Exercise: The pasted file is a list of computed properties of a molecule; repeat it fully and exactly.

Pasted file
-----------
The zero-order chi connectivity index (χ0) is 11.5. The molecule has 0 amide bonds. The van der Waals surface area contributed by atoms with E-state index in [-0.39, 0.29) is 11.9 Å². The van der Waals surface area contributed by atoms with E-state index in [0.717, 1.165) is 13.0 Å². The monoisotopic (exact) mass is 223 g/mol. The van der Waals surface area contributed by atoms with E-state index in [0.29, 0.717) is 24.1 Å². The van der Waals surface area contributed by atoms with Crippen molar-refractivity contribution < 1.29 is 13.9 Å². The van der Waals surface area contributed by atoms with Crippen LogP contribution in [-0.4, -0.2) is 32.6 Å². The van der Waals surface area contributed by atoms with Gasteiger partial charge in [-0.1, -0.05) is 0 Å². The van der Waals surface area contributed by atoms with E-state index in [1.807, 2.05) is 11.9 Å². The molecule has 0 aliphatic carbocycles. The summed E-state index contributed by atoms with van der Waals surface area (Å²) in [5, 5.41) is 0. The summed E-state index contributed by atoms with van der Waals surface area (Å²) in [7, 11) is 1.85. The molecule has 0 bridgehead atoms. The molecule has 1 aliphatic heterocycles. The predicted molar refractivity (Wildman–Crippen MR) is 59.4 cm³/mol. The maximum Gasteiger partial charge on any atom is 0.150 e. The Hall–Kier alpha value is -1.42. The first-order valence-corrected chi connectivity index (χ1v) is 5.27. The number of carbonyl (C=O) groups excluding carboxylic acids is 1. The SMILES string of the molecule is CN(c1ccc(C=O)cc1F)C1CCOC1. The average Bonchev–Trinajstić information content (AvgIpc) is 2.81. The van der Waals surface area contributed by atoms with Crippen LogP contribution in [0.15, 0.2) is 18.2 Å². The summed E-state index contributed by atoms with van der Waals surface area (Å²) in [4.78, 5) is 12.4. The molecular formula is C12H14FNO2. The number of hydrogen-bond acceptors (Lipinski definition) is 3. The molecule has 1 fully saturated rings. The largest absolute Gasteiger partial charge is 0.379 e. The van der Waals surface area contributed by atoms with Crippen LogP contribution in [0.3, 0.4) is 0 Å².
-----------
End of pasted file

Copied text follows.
The zero-order chi connectivity index (χ0) is 11.5. The molecule has 0 amide bonds. The van der Waals surface area contributed by atoms with E-state index in [-0.39, 0.29) is 11.9 Å². The van der Waals surface area contributed by atoms with E-state index in [0.717, 1.165) is 13.0 Å². The monoisotopic (exact) mass is 223 g/mol. The van der Waals surface area contributed by atoms with E-state index in [0.29, 0.717) is 24.1 Å². The van der Waals surface area contributed by atoms with Crippen molar-refractivity contribution < 1.29 is 13.9 Å². The van der Waals surface area contributed by atoms with Crippen LogP contribution in [-0.4, -0.2) is 32.6 Å². The van der Waals surface area contributed by atoms with Gasteiger partial charge in [-0.1, -0.05) is 0 Å². The van der Waals surface area contributed by atoms with E-state index in [1.807, 2.05) is 11.9 Å². The molecule has 0 aliphatic carbocycles. The summed E-state index contributed by atoms with van der Waals surface area (Å²) in [5, 5.41) is 0. The summed E-state index contributed by atoms with van der Waals surface area (Å²) in [7, 11) is 1.85. The molecule has 0 bridgehead atoms. The molecule has 1 aliphatic heterocycles. The predicted molar refractivity (Wildman–Crippen MR) is 59.4 cm³/mol. The maximum Gasteiger partial charge on any atom is 0.150 e. The Hall–Kier alpha value is -1.42. The first-order valence-corrected chi connectivity index (χ1v) is 5.27. The number of carbonyl (C=O) groups excluding carboxylic acids is 1. The SMILES string of the molecule is CN(c1ccc(C=O)cc1F)C1CCOC1. The average Bonchev–Trinajstić information content (AvgIpc) is 2.81. The van der Waals surface area contributed by atoms with Crippen LogP contribution in [0.15, 0.2) is 18.2 Å². The summed E-state index contributed by atoms with van der Waals surface area (Å²) in [4.78, 5) is 12.4. The molecular formula is C12H14FNO2. The number of hydrogen-bond acceptors (Lipinski definition) is 3. The molecule has 1 fully saturated rings. The largest absolute Gasteiger partial charge is 0.379 e. The van der Waals surface area contributed by atoms with Crippen LogP contribution in [0.3, 0.4) is 0 Å².